Like your head, your middle and lower back may have a tendency to come off the wall as you do this exercise, according to Garcia. This defeats the purpose of the exercise, though.
Try tucking your tailbone to press your back into the wall, she suggests. Brace your core, then hold this position throughout the entire move.
3. If Needed, Hold Your Arms Off the Wall
Wall angels demand a lot of mobility, and as you've read, many people can't get their arms up the wall without arching their back
If that's the case for you, bring your arms an inch or two off the wall, Garcia says. This will reduce the mobility demands of the exercise and help you build up an arms-against-the-wall position.
With this move, keeping your back flat is the first priority. Keeping your arms against the wall is secondary.
3 Wall Angel Exercise Benefits
1. Better Posture
This exercise helps undo a lot of the negative postural effects of day-to-day life, Garcia says. Sitting at a desk, hunching over a phone or bending over a steering wheel can throw off your spinal posture and lead to weakening of the middle- and upper-back muscles.
The standing wall angel exercise works a lot of the supporting muscles in your back, like your traps (upper back), your serratus anterior (sides of your ribs) and your rotator cuff (shoulder blades), Garcia says.
When doing wall angels for posture, know that this move also builds your core strength — another big player in good posture, she says. The muscles in your deep core work like a weight belt, giving your spine extra support.
2. Healthier Shoulders
For a lot of people, straightening their arms overhead is no easy feat. But it's a move most people try to do in their daily activities, like lifting a box overhead or putting on a sweatshirt. That's why it's so important to practice this motion in your workouts, Garcia says.
Many people experience pain or pinching in their shoulder joints, Garcia says. This exercise is a safe way to relieve pain and improve stability in these joints.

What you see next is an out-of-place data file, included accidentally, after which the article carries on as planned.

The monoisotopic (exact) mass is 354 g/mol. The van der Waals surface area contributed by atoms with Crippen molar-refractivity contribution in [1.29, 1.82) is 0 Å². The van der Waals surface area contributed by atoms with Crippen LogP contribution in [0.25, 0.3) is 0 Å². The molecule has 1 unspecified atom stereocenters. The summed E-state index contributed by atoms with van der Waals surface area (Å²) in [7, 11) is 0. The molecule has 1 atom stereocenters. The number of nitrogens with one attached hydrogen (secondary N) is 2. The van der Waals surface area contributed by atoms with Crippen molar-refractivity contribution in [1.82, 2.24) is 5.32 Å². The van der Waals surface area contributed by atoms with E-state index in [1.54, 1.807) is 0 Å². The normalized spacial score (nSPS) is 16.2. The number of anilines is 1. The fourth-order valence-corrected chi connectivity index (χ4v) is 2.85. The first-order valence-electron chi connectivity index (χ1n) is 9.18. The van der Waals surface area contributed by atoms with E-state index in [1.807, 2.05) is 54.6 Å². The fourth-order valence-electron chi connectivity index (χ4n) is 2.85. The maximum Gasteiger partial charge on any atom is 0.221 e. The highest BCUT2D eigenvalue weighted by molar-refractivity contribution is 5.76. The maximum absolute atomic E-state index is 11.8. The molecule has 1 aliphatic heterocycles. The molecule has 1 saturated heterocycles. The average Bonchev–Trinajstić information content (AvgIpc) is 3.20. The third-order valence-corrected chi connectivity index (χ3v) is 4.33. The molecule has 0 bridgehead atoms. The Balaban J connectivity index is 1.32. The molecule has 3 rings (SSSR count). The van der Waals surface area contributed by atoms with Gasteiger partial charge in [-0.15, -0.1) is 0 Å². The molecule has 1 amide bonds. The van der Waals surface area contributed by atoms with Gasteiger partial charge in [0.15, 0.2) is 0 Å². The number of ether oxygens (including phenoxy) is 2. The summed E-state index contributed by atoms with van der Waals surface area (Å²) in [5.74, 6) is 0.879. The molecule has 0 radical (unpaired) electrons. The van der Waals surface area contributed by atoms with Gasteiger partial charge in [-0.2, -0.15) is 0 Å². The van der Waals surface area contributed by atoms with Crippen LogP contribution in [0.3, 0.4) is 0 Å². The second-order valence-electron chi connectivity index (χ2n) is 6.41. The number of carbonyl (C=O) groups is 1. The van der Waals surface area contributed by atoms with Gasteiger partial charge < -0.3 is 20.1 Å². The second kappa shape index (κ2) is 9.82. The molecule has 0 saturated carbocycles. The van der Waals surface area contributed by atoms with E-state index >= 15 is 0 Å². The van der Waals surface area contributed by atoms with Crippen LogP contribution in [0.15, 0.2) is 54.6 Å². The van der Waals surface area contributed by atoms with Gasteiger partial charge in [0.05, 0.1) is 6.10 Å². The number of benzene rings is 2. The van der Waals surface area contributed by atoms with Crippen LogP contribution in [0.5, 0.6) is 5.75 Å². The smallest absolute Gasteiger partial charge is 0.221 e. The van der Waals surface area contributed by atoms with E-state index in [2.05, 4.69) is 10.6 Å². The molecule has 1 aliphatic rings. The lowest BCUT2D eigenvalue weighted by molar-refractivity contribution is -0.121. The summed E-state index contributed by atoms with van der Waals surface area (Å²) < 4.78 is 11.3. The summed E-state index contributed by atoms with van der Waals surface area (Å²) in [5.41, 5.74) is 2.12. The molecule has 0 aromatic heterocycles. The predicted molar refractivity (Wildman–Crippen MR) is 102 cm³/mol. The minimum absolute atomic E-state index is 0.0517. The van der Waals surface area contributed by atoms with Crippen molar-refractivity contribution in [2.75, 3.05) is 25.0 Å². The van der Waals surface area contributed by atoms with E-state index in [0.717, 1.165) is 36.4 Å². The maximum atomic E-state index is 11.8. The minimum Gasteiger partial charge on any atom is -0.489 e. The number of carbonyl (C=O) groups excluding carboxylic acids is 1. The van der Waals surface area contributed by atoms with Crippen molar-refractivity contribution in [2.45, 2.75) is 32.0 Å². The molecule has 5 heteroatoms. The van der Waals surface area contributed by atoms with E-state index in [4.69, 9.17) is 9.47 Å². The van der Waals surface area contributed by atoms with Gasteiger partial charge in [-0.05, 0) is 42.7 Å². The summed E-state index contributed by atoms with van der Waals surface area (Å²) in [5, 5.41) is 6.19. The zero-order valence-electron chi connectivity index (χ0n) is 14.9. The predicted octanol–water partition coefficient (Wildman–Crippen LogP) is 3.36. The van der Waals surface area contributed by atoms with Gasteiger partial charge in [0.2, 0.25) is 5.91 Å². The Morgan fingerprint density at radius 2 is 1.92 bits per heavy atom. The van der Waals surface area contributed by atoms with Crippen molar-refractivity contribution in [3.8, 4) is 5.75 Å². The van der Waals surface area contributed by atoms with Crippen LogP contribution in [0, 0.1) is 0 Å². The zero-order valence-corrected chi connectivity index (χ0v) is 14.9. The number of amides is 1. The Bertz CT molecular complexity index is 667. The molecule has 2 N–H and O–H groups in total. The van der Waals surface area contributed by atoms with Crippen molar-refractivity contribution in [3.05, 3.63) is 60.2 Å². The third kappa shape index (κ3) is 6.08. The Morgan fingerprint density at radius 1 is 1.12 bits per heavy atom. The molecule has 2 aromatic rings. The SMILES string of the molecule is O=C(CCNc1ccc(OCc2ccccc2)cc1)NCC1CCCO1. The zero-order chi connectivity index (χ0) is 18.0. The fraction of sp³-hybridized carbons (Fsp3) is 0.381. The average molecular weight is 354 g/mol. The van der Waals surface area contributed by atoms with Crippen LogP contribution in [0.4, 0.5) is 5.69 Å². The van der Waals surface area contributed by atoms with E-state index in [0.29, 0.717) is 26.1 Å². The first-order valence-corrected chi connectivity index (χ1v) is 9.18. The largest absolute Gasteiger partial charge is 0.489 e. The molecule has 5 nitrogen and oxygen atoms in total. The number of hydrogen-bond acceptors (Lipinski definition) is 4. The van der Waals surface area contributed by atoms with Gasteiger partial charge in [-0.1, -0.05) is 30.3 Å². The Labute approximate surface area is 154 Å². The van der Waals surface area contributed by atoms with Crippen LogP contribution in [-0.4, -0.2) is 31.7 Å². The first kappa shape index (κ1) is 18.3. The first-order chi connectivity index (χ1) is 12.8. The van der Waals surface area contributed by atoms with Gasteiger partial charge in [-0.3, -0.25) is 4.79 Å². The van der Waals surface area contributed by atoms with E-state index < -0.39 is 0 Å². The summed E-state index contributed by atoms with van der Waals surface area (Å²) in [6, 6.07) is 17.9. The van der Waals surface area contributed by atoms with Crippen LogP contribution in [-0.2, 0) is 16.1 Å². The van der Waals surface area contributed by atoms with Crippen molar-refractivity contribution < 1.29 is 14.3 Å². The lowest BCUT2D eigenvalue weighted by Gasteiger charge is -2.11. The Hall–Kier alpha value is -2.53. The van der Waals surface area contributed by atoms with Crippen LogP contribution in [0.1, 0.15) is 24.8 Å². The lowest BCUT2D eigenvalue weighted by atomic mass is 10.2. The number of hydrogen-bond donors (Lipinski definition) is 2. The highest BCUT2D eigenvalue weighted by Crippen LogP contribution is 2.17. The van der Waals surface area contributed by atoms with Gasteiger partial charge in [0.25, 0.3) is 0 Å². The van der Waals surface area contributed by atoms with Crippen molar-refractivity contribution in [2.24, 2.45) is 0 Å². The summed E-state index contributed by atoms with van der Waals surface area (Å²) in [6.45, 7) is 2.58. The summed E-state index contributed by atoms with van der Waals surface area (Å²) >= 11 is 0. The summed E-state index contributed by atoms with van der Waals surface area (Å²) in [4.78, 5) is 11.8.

3. A More Open Chest
Sure, it's primarily a scapular exercise, bit it's also an underrated chest-opening exercise. After all, when you press your arms and back into the wall, you're gently stretching your pectoral muscles.
This stretch can feel great as well as promote better posture, Garcia says.
2 Wall Angel Variations
Move 1: Floor Angel
- Lie on the floor with your knees bent and feet flat.
- Position your arms out to your sides like a cactus.
- Keeping a bend in your elbows, move your arms against the floor and overhead as far as comfortable.
- Reverse this motion to return to the starting position.
Beginners can benefit from doing wall angels on the floor. With this modification, though, it's still important to keep your tailbone tucked and bore braced. Garcia says. Ideally, there should be no space between your lower back and the floor.
Move 2: Seated Wall Angel
- Sit against a wall with your shoulders, back and head flat against the wall.
- Bend your knees and ground your heels into the ground.
- Hold your arms out to your sides like a cactus.
- Keeping a bend in your elbows, move your arms overhead as far as comfortable.
- Reverse this motion to return to the starting position.
This modification is a great option for people who prefer to stay in a seated position. If you don't wan't to or don't have the ability to get down on the floor, you can also do this exercise seated in a chair.
That said, it isn't necessarily any easier than the regular move. You could consider this a wall angel progression because it forces you to keep your back in contact with the wall. No cheating, here!